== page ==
Honeymoons Can Be Hell: Something in the Water, by Catherine Steadman

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Erin and Mark are heading to the altar when the perfect life they’ve been building for themselves begins to crack after Mark is fired from his posh finance job. Erin, a documentarian working on a movie about prisoners getting ready for release, can’t afford their bills on her salary. They can get by for a while but they need to scale back their wedding considerably. Their one concession? They want to keep their honeymoon–a once-in-a-lifetime trip to Bora Bora.

As it turns out, this decision will haunt their future because the titular something in the water shows up: a suitcase full of money and diamonds that they stumble upon while diving. The rest of the novel is about how they react to this discovery and how even when they try to do the right thing it somehow keeps coming back to them. 

Talking too much about the rest of the book would give away secrets that you would benefit from experiencing on your own, so I won’t go there. I liked that Catherine Steadman takes a slow-burn approach to the plot. She really invests a lot in the characters and spends time letting you get to know them because she wants you to care, too. The prologue that opens the book works very well to draw you forward because you want to see how these characters get to that point. This all takes work and care, which is refreshing in a genre frequently far too focused on constant action and twists.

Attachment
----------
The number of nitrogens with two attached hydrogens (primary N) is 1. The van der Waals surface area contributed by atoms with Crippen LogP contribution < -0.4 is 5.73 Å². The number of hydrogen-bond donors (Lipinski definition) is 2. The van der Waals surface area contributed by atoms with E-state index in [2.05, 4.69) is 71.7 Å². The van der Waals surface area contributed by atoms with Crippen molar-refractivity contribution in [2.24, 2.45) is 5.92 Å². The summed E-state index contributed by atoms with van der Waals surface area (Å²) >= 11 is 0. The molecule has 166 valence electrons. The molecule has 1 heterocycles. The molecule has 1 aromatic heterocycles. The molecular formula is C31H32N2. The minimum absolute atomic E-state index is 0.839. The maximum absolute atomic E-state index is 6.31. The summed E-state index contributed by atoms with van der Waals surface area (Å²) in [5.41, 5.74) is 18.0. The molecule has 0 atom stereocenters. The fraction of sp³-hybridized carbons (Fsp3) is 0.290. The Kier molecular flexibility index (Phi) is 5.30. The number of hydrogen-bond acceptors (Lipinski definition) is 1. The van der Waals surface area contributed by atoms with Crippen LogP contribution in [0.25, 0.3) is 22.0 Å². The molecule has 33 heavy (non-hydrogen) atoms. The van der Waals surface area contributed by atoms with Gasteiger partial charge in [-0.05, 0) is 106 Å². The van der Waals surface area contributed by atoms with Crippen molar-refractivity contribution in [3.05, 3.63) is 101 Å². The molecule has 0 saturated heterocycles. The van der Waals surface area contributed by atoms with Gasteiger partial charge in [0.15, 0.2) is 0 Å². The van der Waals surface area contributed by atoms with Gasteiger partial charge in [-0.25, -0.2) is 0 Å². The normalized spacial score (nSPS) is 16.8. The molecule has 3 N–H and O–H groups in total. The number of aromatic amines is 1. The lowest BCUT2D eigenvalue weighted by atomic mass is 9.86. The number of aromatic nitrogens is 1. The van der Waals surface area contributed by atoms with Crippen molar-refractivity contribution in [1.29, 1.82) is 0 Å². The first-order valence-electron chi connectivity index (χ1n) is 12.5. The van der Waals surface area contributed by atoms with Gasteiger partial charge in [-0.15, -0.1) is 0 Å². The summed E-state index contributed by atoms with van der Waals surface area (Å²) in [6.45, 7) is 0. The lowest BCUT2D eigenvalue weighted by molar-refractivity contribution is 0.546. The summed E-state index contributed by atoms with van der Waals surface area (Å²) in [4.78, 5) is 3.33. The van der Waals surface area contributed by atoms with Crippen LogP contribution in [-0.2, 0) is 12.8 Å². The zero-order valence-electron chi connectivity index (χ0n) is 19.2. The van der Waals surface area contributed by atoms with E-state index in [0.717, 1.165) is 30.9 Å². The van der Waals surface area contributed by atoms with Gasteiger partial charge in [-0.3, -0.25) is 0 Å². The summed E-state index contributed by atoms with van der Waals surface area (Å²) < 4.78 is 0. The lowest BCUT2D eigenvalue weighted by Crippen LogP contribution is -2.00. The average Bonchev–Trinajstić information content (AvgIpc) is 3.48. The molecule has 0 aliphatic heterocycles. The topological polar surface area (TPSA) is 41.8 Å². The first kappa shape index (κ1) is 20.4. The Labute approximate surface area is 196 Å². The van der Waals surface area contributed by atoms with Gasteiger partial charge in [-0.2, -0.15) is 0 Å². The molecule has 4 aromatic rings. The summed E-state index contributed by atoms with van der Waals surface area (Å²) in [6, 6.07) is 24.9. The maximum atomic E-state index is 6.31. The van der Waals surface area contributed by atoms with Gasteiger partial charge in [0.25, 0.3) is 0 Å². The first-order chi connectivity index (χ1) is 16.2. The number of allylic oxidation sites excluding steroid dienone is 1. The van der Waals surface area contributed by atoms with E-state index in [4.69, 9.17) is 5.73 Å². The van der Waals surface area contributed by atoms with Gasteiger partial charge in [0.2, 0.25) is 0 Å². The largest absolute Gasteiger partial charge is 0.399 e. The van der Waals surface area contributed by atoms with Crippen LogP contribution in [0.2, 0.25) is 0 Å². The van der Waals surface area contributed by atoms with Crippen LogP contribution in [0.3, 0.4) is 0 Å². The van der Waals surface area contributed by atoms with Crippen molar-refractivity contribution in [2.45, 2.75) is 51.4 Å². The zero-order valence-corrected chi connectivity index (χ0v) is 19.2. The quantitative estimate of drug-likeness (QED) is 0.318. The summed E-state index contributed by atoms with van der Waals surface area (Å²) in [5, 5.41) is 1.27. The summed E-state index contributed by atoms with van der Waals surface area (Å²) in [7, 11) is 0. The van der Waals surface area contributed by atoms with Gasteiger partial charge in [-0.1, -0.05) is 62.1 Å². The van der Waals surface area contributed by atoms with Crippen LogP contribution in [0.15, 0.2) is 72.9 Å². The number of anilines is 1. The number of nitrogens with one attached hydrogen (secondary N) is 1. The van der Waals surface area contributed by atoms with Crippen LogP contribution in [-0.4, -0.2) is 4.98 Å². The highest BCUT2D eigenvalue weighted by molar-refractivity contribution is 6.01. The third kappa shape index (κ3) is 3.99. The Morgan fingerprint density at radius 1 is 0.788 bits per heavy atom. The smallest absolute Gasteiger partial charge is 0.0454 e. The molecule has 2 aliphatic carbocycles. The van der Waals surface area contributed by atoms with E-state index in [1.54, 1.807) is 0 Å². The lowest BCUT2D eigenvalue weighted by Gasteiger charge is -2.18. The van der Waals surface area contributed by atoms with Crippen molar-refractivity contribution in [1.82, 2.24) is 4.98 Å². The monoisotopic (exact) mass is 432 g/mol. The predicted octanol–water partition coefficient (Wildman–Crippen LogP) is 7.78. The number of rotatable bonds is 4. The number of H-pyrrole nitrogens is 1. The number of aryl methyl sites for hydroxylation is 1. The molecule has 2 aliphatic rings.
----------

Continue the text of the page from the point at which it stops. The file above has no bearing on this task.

Still, at the end of the day this is a novel about privileged people making confounding decisions. Often pretty dumb decisions. Steadman does a lot to explain why they react the way they do but the point stands: they make the mess they’re in so much worse all the time. 

If you’re looking for something to read on a vacation or, dare I suggest, the beach, you really could do so much worse than this. It’s entertaining and good enough that I can get by the plot holes and more problematic aspects. I listened to the audio, which Steadman herself reads (!), and I would recommend going that route if audiobooks are your thing. She does a great job performing the book, and since she wrote it you feel safe knowing that she’s portraying it accurately.


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